Pyridoxine Hydrochloride

Pronunciation

Class: Vitamin B Complex
VA Class: VT109
Chemical Name: 2-methyl-3-hydroxy-4,5-bis (hydroxymethyl) pyridine hydrochloride
CAS Number: 58-56-0

Introduction

Water-soluble, B complex vitamin.a

Uses for Pyridoxine Hydrochloride

Pyridoxine Deficiency

Treatment of vitamin B6 deficiency.a b

Dietary Requirements

Adequate intake needed to prevent vitamin B6 deficiency.157

Adequate intake of pyridoxine can be accomplished through consumption of fortified ready-to-eat cereals; meals containing substantial portions of meat, fish, or poultry; white potatoes and other starchy vegetable; and noncitrus fruits.157

Recommended Dietary Allowance (RDA) in adults based on a plasma pyridoxal phosphate concentration of 5 ng/mL.157

Adequate intake (AI) established for infants ≤6 months of age based on observed mean vitamin B6 intake of infants fed principally human milk; AI for infants 7–12 months of age based on AI for younger infants and data in adults.157

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RDA for children 1–18 years of age based on data in adults.157

Pyridoxine-dependent Seizures

Treatment of pyridoxine-dependent seizures.159 a b

Metabolic Disorders

Xanthurenic aciduria, cystathioninuria, and homocystinuria resulting from genetic abnormalities may respond to high doses of pyridoxine.a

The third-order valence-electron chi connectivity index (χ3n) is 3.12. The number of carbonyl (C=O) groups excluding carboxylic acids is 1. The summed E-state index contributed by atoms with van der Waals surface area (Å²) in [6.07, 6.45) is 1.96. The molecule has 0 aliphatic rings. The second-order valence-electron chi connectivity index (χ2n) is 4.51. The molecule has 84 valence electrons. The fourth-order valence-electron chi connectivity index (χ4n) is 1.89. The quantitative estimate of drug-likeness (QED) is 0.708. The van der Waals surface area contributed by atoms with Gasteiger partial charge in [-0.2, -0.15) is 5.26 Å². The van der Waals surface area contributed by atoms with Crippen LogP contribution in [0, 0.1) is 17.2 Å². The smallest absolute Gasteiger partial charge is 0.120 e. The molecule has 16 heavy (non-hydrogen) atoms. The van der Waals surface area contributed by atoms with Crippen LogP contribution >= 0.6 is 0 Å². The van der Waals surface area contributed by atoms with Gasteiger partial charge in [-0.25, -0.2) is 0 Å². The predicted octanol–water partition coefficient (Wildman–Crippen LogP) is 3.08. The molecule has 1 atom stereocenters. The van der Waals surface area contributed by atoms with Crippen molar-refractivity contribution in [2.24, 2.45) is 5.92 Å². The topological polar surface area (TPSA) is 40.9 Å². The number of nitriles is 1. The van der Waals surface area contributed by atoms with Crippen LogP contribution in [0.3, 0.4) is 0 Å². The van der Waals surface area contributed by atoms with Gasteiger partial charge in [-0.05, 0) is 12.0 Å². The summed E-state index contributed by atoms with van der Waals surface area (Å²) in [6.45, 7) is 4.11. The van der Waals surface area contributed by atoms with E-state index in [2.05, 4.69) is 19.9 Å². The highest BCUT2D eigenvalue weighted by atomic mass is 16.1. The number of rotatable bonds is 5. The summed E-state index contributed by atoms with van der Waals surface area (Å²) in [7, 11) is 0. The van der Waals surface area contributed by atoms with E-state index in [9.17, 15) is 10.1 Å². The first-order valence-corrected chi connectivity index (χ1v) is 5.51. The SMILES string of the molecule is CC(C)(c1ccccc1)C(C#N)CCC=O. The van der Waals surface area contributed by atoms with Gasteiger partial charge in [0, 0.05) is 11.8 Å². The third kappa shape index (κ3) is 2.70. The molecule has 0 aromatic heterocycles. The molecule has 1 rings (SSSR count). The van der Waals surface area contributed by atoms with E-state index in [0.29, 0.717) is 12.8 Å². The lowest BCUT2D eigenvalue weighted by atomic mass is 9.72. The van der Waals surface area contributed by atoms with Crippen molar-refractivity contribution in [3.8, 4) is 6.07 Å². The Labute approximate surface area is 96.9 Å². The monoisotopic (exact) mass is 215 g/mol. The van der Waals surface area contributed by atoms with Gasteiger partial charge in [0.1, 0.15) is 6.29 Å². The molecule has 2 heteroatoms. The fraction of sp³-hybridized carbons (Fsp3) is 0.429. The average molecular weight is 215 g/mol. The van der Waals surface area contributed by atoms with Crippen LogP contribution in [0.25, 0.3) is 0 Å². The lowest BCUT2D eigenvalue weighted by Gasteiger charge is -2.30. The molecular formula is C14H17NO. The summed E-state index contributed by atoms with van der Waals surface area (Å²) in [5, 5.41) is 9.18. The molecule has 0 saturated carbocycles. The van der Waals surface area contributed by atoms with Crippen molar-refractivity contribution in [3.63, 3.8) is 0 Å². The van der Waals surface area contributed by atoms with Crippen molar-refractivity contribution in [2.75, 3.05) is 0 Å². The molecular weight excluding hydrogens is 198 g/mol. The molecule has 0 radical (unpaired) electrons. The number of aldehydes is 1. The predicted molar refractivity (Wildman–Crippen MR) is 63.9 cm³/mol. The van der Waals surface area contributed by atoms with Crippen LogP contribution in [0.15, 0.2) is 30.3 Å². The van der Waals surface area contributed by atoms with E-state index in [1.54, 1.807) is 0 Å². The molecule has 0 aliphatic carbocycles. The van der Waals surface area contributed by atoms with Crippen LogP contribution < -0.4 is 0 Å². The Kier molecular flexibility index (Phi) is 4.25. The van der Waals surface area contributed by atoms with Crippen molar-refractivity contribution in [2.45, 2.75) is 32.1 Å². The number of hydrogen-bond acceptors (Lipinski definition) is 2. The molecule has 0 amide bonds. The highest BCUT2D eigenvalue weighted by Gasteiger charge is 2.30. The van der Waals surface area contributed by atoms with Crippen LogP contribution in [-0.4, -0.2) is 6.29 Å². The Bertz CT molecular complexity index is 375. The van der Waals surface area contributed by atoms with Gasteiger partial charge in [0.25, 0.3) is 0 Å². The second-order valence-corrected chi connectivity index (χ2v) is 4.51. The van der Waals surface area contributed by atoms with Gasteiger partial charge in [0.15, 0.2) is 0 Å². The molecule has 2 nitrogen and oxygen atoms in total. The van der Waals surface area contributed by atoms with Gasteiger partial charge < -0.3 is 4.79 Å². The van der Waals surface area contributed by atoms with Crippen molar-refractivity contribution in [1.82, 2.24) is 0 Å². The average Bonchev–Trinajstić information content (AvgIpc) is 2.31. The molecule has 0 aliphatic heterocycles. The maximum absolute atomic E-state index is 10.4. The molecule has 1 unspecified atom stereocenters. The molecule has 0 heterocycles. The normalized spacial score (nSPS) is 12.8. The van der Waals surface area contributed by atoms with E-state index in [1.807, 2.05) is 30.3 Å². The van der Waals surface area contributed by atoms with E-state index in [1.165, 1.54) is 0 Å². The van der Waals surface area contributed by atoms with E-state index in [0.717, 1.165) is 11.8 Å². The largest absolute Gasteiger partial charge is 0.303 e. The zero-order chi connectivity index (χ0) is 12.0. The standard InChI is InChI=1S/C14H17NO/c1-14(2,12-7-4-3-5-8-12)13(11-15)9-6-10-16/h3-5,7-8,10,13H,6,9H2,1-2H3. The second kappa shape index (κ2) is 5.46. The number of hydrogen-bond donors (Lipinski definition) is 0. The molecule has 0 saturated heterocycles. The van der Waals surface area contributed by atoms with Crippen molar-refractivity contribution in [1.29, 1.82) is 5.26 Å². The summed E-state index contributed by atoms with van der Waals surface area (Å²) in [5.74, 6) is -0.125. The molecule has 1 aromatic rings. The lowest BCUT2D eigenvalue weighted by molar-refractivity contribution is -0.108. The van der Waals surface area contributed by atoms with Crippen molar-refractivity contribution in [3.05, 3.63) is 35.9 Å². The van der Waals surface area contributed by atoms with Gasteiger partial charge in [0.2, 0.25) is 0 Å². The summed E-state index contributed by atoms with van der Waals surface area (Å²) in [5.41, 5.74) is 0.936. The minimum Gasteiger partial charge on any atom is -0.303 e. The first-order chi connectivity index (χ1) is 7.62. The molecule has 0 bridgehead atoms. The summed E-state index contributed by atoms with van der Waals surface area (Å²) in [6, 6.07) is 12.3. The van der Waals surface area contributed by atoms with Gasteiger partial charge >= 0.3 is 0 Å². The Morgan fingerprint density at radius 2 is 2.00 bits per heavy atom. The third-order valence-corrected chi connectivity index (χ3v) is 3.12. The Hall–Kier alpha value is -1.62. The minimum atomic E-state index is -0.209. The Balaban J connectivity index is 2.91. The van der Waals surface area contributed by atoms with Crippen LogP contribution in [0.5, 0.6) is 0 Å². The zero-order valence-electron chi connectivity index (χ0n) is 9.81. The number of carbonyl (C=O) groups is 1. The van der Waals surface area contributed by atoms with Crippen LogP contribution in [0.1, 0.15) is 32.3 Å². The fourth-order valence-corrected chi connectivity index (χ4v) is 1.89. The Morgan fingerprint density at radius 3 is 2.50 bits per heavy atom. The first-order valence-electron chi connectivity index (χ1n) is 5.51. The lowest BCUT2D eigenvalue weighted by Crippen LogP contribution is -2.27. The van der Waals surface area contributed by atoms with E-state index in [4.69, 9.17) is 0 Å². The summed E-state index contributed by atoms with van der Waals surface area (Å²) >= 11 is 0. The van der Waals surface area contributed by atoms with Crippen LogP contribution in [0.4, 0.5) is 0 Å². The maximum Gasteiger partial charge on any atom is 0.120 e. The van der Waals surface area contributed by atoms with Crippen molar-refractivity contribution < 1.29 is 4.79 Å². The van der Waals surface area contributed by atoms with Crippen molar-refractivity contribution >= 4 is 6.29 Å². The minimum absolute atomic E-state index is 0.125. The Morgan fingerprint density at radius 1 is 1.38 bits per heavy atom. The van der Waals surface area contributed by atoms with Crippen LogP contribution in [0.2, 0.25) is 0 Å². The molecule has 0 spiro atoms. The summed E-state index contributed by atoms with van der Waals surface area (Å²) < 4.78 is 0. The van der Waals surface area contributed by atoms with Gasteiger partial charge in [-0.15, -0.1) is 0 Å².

Prevention or Treatment of Drug-induced Neurotoxicity

Prevent or treat neuropathy in patients receiving isoniazid.a b Pyridoxine prophylaxis recommended in isoniazid-treated individuals with nutritional deficiency (e.g., meat and milk-deficient diet), diabetes mellitus, HIV infection, renal failure, alcoholism, and in exclusively breast-fed infants, pregnant women, and lactating women.c d

Also has been used to prevent or treat neurotoxic adverse effects (e.g., peripheral neuropathy) associated with ethionamide or capecitabine.a b

Adjunct for treatment of acute toxicity resulting from isoniazid overdosage.a b

Mushroom Toxicity

Adjunct for treatment of acute toxicity caused by mushrooms of the genus Gyromitra.153 154 155 Used to correct marked neurologic effects (e.g., seizures, coma) induced by methylhydrazine (produced by hydrolysis of the toxins in these mushrooms).153 154 155

Pyridoxine Hydrochloride Dosage and Administration

Administration

Usually administered orally.a May be administered by IM, IV, or sub-Q injection when oral administration is not feasible.a b

Dosage

Available as pyridoxine hydrochloride; dosage expressed in terms of pyridoxine hydrochloride.a b

Pediatric Patients

Dietary and Replacement Requirements
Oral

Infants ≤6 months of age: Recommended AI is 0.1 mg (0.01 mg/kg) daily.157

Infants 7–12 months of age: Recommended AI is 0.3 mg (0.03 mg/kg) daily.157

Children 1–3 years of age: RDA is 0.5 mg daily.157

Children 4–8 years of age: RDA is 0.6 mg daily.157

Children 9–13 years of age: RDA is 1 mg of daily.157

Boys 14–18 years of age: RDA is 1.3 mg daily.157

Girls 14–18 years of age: RDA is 1.2 mg daily.157

Pyridoxine-dependent Seizures
Oral

Maintenance following parenteral administration: 2–100 mg daily has been recommended.a

IM or IV

10–100 mg has been recommended.a Follow with lifelong oral pyridoxine.a